Editorials

Be welcoming. Be careful. And enjoy the show.

AP

COLUMBIA GETS A RARE chance Monday to enjoy one of Mother Nature’s coolest magic tricks.

At 2:41 p.m., the moon will slide between the Midlands and the sun, pitching the region into near total darkness. While other areas of the country will experience the same celestial phenomenon, Columbia will have one of the longest periods of total eclipse, at about 2 minutes and 30 seconds. We’ll also be one of the last U.S. cities that day to see the dark side of the moon.

A dozen or so viewing parties have been organized for Columbia-area residents to experience the eclipse with others. Our minor baseball team, the Fireflies, has even scheduled a game for that afternoon, with play halted as the total eclipse nears.

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According to predictions, a lot of tourists will join us to experience the eclipse. Up to 600,000 people are expected to travel to the Midlands by Monday. Their visit presents a great opportunity for us to show off our home, including the bustling Vista, an always vibrant Lake Murray and the charm of our smaller towns.

Our visitors may also create some headaches. Traffic could be gridlocked, mobile phone service may be slow, lines at restaurants and gas stations may be long, and other inconveniences may develop.

Everyone must be patient and prepared on Monday. Anyone planning to travel to attend a viewing party or for any other reason should allot extra time to get there. Make sure your gas tank is full and that your mobile phone is fully charged. Carry a mobile phone charger just in case.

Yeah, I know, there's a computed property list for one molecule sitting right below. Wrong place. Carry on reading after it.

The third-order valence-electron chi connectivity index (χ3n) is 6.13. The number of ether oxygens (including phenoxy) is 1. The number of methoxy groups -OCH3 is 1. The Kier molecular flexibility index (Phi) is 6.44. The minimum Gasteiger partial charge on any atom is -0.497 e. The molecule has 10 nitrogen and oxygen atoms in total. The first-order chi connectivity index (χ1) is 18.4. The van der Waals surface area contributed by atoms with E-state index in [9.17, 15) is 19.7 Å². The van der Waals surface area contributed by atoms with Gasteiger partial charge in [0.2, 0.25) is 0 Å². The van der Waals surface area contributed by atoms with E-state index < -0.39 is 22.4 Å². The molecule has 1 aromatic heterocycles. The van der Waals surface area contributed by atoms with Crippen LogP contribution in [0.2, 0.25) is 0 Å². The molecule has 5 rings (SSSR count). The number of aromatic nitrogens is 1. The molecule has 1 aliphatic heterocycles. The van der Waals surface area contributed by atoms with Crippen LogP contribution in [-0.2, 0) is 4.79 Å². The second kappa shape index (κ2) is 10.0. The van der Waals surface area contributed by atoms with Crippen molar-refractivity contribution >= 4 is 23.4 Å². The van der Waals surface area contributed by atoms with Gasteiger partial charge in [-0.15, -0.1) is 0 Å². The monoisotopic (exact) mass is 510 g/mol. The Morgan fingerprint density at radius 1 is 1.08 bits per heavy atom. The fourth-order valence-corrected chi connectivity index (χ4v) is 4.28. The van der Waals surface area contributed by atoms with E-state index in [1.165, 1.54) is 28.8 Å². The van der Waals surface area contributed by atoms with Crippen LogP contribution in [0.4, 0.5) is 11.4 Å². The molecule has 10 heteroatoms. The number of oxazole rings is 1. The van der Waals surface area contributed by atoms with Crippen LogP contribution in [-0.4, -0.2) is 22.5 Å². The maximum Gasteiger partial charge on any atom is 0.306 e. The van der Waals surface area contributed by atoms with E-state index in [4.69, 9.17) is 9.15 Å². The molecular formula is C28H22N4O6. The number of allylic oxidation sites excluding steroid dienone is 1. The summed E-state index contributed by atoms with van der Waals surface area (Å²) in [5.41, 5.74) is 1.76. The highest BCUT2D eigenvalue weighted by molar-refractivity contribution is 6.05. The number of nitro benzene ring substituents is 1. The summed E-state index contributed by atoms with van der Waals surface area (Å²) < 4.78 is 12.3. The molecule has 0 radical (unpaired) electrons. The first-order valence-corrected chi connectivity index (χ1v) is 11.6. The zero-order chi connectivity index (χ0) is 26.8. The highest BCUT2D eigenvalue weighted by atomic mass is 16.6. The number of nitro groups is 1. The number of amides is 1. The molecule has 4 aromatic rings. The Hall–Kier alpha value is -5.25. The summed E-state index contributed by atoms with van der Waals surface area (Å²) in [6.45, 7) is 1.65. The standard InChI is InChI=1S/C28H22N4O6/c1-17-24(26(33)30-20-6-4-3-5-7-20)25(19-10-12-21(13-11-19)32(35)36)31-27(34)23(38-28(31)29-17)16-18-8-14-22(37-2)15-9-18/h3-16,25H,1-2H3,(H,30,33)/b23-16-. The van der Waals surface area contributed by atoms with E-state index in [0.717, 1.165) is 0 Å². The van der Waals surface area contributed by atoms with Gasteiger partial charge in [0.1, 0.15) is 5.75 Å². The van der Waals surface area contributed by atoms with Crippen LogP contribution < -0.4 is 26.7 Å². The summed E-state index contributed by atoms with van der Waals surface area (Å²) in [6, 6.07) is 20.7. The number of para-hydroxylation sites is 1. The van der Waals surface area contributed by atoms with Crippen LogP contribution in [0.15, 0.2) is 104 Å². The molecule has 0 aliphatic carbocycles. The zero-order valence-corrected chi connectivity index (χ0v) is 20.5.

Despite the potential problems, let’s give our visitors a warm Midlands welcome. Many will be first-time Columbia visitors who never would have visited except for the eclipse. If we leave a good impression, they might come back and spend more money at our restaurants, hotels, retail shops, and elsewhere.

Better yet, they may also tell their friends and relatives to visit.

Most importantly, we urge everyone to safely enjoy the eclipse on Monday. Be extra careful to protect your eyesight, using only proper eclipse glasses. Make sure your children are careful as well. The eclipse will be special, but it shouldn’t cost anyone their vision.

For information from NASA on how to safely view the eclipse, visit eclipse2017.nasa.gov/safety. For a list from the American Astronomical Society of reputable makers of solar filters and viewers, visit eclipse.aas.org/resources/solar-filters.

The eclipse will be quite a show, and Columbia is lucky to be in its path. We can all enjoy it by showing patience, welcoming our guests, and being careful.

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